Despite turbulence, low-cost carriers still important for SIA: CEO

Despite turbulence, low-cost carriers still important for SIA: CEO

Massive growth potential in the no-frills budget travel business means that the segment remains important for Singapore Airlines, says chief executive Goh Choon Phong.

SIA Boeing 777-300ERS

SINGAPORE: Massive growth potential in the no-frills budget travel business means that the segment remains important in Singapore Airlines’ strategy moving ahead, chief executive Goh Choon Phong told Channel NewsAsia, even as the premium carrier’s push into low-cost territory has not exactly been smooth sailing.

Rising incomes in Asia have enabled more people to fly for the first time, thereby fueling the rapid expansion of low-cost carriers (LCCs) in the region. Singapore’s flagship carrier first entered the segment in 2004, with a stake in Tigerair. But the budget short-haul airline has had a bumpy ride thus far, posting losses in five of the past six quarters, underscoring the challenges of operating in an increasingly over-saturated market.

Despite that, the immense potential for growth continues to render the space attractive to players.

“If you look at the growth of LCCs in this part of the world, we are looking at strong double-digit growth, [compared with] full-service carriers which are in the lower single-digit area. Beyond that, the ability to have such a vehicle in the group gives us flexibility and nimbleness in tapping new markets,” said Goh, who has been at the helm since 2011.

To illustrate this, the chief executive raised the example of China, where budget carriers have doubled the points which SIA serves in the rapidly growing market.

“For ourselves and SilkAir, we serve 12 points in China but if you add the points served by our two LCC subsidiaries, it is 24 points. Those [additional] points wouldn’t have been feasible to serve commercially using a full-service carrier,” he added.

Tiger Airways planes sit on the tarmac at Melbourne's Tullamarine Airport on July 8, 2011

As such, SIA is making a renewed push into the segment by launching a takeover offer for Tigerair last month, with the aim of delisting and privatizing the money-losing budget carrier. Goh believes that the delisting, should it be successful, will be essential in furthering the integration of Tigerair and its fully-owned long-haul budget carrier Scoot.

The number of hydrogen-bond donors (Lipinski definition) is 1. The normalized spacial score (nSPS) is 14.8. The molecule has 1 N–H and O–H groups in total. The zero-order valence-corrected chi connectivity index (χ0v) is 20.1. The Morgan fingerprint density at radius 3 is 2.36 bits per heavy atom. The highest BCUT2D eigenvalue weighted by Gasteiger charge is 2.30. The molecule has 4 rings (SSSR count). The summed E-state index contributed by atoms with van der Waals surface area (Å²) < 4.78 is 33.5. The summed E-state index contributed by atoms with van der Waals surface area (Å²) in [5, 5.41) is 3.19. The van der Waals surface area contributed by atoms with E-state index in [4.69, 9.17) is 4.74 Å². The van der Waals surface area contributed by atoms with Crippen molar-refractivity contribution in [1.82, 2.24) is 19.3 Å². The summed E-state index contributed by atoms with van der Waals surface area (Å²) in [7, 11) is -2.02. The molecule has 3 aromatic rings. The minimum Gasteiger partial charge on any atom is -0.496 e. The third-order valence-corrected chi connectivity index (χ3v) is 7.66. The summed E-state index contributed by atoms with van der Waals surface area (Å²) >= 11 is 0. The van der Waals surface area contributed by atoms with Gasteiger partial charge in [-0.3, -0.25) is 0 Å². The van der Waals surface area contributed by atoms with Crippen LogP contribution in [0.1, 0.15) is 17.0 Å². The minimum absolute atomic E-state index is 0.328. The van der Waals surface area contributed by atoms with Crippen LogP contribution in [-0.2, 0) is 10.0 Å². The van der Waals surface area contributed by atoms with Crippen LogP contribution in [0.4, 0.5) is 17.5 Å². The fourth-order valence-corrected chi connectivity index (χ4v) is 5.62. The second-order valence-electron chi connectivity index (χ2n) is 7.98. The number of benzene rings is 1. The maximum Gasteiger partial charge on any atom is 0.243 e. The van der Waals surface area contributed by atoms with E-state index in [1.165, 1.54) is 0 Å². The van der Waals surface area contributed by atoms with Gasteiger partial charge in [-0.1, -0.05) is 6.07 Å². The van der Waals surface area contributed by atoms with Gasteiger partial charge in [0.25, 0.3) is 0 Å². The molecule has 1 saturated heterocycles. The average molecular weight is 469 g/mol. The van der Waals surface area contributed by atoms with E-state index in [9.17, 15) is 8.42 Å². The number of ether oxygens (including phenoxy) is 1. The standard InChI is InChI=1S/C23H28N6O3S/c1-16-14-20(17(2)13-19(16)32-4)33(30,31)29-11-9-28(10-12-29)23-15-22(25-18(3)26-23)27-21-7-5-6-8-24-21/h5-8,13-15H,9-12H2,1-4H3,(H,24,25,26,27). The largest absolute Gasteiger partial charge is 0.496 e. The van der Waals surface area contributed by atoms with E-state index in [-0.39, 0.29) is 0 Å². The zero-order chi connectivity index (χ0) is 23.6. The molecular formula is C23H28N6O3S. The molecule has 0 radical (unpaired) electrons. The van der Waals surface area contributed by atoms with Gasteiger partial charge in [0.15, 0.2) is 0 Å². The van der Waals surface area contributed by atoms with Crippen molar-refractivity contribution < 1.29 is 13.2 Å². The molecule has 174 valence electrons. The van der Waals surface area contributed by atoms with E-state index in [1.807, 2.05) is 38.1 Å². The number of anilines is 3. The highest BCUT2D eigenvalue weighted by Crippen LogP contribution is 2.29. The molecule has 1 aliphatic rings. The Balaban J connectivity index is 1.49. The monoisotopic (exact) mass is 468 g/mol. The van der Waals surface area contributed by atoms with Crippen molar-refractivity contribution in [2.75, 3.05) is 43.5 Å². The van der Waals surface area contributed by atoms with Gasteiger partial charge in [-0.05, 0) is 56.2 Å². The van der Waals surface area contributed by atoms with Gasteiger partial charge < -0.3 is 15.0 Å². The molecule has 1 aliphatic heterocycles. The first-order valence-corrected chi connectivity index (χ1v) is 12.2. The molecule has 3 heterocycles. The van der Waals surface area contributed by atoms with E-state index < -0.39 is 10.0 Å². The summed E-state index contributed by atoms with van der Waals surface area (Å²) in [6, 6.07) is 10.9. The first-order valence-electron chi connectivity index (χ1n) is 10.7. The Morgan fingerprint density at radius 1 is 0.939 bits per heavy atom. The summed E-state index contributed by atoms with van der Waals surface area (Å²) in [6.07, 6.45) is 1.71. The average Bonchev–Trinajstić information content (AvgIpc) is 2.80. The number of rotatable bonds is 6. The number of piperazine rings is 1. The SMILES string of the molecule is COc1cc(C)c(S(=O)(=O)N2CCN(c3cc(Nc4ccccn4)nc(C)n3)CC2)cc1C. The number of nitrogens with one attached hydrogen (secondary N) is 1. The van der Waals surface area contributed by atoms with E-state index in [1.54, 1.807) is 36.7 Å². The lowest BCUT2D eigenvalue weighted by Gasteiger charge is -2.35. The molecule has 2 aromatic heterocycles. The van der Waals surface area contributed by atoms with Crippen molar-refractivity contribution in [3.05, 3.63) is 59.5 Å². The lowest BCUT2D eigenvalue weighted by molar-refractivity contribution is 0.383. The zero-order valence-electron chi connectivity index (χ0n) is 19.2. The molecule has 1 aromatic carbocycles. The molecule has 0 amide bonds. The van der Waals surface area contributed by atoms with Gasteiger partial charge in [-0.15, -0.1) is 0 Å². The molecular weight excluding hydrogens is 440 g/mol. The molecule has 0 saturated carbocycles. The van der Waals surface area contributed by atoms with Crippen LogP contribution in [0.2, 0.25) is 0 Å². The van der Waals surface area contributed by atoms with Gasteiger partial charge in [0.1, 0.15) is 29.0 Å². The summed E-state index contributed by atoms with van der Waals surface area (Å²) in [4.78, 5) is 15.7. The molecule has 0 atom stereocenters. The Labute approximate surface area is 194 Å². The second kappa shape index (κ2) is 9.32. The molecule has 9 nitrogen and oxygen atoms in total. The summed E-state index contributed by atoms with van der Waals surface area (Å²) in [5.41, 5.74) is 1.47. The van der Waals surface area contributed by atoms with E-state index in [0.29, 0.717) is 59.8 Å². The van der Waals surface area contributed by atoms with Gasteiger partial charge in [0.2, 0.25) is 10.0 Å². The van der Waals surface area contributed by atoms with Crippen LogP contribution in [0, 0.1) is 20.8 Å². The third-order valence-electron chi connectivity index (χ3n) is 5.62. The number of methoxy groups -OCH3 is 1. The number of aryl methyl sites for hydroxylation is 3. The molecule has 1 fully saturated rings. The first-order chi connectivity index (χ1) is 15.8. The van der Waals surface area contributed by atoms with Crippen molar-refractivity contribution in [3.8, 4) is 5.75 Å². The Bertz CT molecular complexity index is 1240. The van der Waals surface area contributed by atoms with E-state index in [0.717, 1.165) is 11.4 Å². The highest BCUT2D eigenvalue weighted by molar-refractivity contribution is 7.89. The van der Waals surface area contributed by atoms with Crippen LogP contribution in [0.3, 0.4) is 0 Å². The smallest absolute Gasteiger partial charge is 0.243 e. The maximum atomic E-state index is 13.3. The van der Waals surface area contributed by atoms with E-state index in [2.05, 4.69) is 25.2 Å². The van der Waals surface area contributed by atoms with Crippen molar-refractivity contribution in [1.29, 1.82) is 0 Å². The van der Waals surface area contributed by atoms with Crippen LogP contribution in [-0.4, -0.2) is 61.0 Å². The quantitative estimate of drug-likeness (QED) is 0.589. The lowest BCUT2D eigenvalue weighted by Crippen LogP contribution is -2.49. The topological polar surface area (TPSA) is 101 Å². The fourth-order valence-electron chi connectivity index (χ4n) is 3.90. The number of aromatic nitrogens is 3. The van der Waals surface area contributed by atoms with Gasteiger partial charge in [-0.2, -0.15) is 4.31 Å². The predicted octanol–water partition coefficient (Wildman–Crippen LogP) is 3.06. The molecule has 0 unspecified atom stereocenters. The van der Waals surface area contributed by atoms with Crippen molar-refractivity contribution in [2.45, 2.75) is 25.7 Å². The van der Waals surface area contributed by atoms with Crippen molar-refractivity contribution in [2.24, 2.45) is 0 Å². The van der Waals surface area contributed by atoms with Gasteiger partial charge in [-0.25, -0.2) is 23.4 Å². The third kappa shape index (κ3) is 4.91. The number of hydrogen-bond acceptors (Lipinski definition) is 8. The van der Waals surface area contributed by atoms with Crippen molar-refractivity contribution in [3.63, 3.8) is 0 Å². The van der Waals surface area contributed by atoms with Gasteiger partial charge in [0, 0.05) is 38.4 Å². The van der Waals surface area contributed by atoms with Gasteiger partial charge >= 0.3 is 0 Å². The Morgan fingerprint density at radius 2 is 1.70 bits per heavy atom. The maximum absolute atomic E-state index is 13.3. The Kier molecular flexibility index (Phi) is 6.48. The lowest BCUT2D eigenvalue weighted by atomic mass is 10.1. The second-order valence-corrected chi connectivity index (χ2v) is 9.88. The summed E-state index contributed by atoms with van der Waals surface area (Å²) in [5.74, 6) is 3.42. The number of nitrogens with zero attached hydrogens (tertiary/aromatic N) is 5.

SIA has been enhancing cooperation between its budget units, allowing members of its mileage programme, KrisFlyer, to earn miles when they take Tigerair and Scoot. The two low-cost airlines are also attempting to increase efficiency by offering passengers seats on each other's planes.

Industry watchers seem to agree with SIA’s latest move. “The proposed acquisition of the remaining stake in Tigerair is a long overdue move which will improve the group’s overall position, in particular the outlook for long-haul LCC subsidiary Scoot. Better late than never. And it is not too late,” analysts from the Centre for Asia Pacific Aviation (CAPA) wrote in a note dated Nov 10.

Pushing other boundaries

Apart from the exponential rise of budget carriers, SIA is also feeling the squeeze from intensifying competition from Middle Eastern carriers.

In response, the Singapore carrier broadened its reach into new territories such as a pilot training tie-up with European plane maker Airbus, and overseas partnerships which Goh noted are seeing “early results which are encouraging.”

One of which is a wide-ranging partnership that will see the airline cooperate on key routes between Singapore and Europe with German carrier Lufthansa. The agreement was announced last month.

Despite a shaky macro-economic outlook, the European market remains pivotal for SIA, Goh said. In addition, the collaboration will be able to tap into the existing networks that both carriers have in their home markets and “bring together two huge markets that will [generate] a lot of potential.”


Another venture that is closer to home is Vistara – the new India-based airline which is SIA's collaboration with India’s Tata Group. The full-service carrier first took to the skies in January, with flights between New Delhi, Mumbai and the western city of Ahmedabad.

India's aviation sector has grown at breakneck speed in recent years, thanks to the country's booming middle class and low air travel penetration rates. But intense price competition, exorbitant operating costs due to high airport and fuel taxes, as well as strict regulations make India a tougher environment than most other markets.

However, Goh remains optimistic.

“The Indian market is growing double digit in terms of air traffic movements. It is a huge market and is underserved. We think that Vistara will be able to tap into this potential once it has established itself and constraints on operations are removed such as the 5/20 rule,” he said.

The rule bars Indian airlines from flying overseas unless they have operated domestically for five years and own a fleet of 20 aircraft. As such, Vistara is currently restricted from operating internationally.

The chief executive is positive that that aviation rule will be relaxed soon. “The government is actively doing a review of the civil aviation policy and the one crucial part of that is the 5/20 rule. We are hopeful of an encouraging outcome.”

Catch the exclusive interview tonight at 8pm Singapore/Hong Kong time on Channel NewsAsia.

Source: CNA/sk